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Chemistry Forums for Students => Organic Chemistry Forum => Topic started by: myelver10 on October 21, 2004, 06:56:45 PM

Title: dehydration of alcohols
Post by: myelver10 on October 21, 2004, 06:56:45 PM
what is the first in the mechanism of the dehydration reaction of a tertiary alcohol with sulfuric acid to form an alkene?

The loss of OH to form a carbocation?
Protonation of a hydroxyl group?
Title: Re:dehydration of alcohols
Post by: Demotivator on October 21, 2004, 07:17:54 PM
Protonation of a hydroxyl group.
Then loss of H2O to form a carbocation.
Title: Re:dehydration of alcohols
Post by: wgmwwggmmwgm on November 08, 2004, 09:48:43 AM
it is no doubt that protonation of a hydroxyl group is the first step,but
 loss of H2O to form a carbocation is doubtable, maybe there is a intermediate
like the SN2 mechanism.  [Nu---Sub----H3O+].
Title: Re:dehydration of alcohols
Post by: movies on November 08, 2004, 11:40:57 AM
SN2 chemistry is nearly impossible with a tertiary alcohol.  The backside of the substrate is too sterically hindered for the nucleophile to attack.  The SN1 mechanism requires the formation of a discrete carbocation which is then much less hindered towards attack by a nucleophile.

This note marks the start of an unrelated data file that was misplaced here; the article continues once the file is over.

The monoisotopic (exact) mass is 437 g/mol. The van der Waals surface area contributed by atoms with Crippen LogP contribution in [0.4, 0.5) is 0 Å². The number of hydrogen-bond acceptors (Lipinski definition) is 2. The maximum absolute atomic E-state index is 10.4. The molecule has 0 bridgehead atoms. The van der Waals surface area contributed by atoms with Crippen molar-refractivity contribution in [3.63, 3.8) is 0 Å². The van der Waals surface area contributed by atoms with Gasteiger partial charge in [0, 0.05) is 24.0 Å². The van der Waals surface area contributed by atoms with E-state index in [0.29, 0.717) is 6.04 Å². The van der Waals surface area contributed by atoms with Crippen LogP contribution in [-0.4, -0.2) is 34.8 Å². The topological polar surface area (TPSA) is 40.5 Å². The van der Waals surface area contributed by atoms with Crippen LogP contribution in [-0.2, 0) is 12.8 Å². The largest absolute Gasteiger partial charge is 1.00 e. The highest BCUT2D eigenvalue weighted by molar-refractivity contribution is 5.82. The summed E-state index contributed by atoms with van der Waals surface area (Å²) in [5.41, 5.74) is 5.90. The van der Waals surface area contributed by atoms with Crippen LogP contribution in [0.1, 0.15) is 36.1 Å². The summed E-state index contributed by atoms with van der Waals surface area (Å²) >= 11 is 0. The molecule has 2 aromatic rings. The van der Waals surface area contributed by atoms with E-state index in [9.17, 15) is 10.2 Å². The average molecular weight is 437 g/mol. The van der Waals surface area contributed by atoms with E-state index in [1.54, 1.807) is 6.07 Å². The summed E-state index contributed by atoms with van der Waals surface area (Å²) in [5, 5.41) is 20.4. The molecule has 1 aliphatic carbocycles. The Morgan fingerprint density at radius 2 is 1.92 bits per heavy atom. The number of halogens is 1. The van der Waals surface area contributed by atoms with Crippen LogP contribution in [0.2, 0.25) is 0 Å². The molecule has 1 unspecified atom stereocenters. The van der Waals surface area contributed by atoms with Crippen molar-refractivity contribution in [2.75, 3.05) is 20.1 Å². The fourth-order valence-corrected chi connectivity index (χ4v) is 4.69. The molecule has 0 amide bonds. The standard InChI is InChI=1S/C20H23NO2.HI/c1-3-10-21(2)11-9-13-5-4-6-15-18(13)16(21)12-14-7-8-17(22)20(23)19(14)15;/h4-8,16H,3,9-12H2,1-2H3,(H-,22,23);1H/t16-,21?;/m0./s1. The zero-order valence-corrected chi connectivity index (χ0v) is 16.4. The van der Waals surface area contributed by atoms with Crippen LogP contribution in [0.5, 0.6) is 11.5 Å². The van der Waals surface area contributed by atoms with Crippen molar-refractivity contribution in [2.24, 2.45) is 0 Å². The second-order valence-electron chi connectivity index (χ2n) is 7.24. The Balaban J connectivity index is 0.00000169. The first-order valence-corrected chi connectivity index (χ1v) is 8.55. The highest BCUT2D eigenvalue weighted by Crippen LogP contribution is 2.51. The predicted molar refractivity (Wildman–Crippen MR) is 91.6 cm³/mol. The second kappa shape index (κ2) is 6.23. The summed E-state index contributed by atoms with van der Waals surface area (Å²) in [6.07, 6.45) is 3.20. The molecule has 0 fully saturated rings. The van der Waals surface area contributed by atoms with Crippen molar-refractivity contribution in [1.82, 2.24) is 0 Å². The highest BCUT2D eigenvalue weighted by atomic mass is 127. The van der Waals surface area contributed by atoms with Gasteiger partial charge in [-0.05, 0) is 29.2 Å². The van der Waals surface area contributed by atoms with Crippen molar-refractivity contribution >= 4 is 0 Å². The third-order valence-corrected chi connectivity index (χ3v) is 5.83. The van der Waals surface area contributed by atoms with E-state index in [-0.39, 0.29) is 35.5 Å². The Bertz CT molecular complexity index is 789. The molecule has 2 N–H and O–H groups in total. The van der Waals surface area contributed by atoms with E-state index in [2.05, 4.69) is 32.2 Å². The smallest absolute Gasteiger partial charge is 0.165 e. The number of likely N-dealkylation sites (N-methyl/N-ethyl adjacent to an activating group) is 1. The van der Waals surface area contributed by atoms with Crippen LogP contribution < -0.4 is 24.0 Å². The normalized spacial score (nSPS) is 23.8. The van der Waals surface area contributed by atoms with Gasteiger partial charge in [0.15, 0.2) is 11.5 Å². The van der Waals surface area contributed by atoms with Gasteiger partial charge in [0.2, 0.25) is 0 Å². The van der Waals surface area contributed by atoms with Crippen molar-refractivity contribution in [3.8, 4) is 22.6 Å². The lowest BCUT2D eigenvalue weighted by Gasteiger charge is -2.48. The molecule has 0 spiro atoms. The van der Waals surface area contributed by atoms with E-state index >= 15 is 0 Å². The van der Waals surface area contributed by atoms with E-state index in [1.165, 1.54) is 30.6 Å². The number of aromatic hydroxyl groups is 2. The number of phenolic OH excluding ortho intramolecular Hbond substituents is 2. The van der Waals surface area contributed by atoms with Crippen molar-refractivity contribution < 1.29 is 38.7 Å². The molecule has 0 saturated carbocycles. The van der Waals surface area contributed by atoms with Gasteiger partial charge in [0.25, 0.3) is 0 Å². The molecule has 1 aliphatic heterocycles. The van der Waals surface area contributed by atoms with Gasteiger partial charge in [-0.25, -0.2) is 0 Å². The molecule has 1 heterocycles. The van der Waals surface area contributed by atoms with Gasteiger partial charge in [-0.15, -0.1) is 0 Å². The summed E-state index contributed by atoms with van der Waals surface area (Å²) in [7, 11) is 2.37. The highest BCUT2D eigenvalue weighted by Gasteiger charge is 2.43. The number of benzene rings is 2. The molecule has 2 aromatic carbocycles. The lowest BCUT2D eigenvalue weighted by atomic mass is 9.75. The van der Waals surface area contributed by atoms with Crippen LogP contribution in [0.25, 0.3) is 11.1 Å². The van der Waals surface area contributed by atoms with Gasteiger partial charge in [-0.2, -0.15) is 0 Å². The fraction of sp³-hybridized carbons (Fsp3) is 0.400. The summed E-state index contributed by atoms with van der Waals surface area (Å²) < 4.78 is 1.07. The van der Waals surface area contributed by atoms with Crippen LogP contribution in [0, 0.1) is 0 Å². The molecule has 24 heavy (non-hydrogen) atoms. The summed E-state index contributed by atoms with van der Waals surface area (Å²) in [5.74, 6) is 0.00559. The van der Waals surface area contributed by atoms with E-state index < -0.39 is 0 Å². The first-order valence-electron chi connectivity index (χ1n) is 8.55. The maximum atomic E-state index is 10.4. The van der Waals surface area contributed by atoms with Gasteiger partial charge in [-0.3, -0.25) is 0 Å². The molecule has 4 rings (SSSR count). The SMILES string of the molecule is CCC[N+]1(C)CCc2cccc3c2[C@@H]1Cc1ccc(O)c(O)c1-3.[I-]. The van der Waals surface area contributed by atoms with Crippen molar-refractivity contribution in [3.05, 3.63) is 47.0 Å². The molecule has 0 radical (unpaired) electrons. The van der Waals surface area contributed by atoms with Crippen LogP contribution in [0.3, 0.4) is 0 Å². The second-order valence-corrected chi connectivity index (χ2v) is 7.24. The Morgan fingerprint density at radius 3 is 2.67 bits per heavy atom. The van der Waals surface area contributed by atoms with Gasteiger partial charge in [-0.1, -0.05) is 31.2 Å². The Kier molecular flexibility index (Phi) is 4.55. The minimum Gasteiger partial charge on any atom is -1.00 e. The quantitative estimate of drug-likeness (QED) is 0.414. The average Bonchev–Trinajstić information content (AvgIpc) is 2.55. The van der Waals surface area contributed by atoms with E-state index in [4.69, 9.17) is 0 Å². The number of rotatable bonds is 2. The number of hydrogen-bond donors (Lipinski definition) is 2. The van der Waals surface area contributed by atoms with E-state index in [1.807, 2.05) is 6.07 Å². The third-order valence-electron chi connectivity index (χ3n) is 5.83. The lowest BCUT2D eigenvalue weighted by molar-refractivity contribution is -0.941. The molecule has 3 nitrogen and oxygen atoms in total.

Title: Re:dehydration of alcohols
Post by: Donaldson Tan on November 09, 2004, 08:40:06 AM
SN1 is favoured as the R groups in the alkyl group would stabilise the carbocations formed, in virtue of their 'electron-donating' effect. Pressence of H+ favours the abstraction of water.
Title: Re:dehydration of alcohols
Post by: dexangeles on November 10, 2004, 01:22:24 AM
Protonation is always your first step on E1/E2/SN1/SN2

Although forming an alkene from an alcohol is not SN1 nor SN2
It is considered an Elimination Reaction E1/E2
dehydration means removal of _________?
i'll leave that up to you, it should be easy to answer

SN1/SN2 is a substitution nucleophilic meaning to say you substitute the OH grp w/ a halogen to form an alkyl halide

E1/E2 is an elimination meaning your OH and another H (thats should give you a hint about the above answer) is removed thus a double bond is formed to form an alkene

you need to see your reactants and products first b4 you decide what reaction mechanism it is.  There too many...good luck when you get to Zaitsev and Markovnikov ;)

remember 2ndary and tertiary alcohols go thru E1 because the formation of the carbocation by the dissociation of the alkyloxonium ion is stable enough, and yes the 3 beta alkyl groups do stabilize the carbocation thru hyperconjugation.

primary alcohols always go thru E2 because the carbocation is not going to be stable enough to be a intermediate in the reaction.

also remember, E1/E2 are all considered Beta elimination meaning the hydrogens of the beta carbons which are directly connected to the alpha carbon is removed to form a double bond.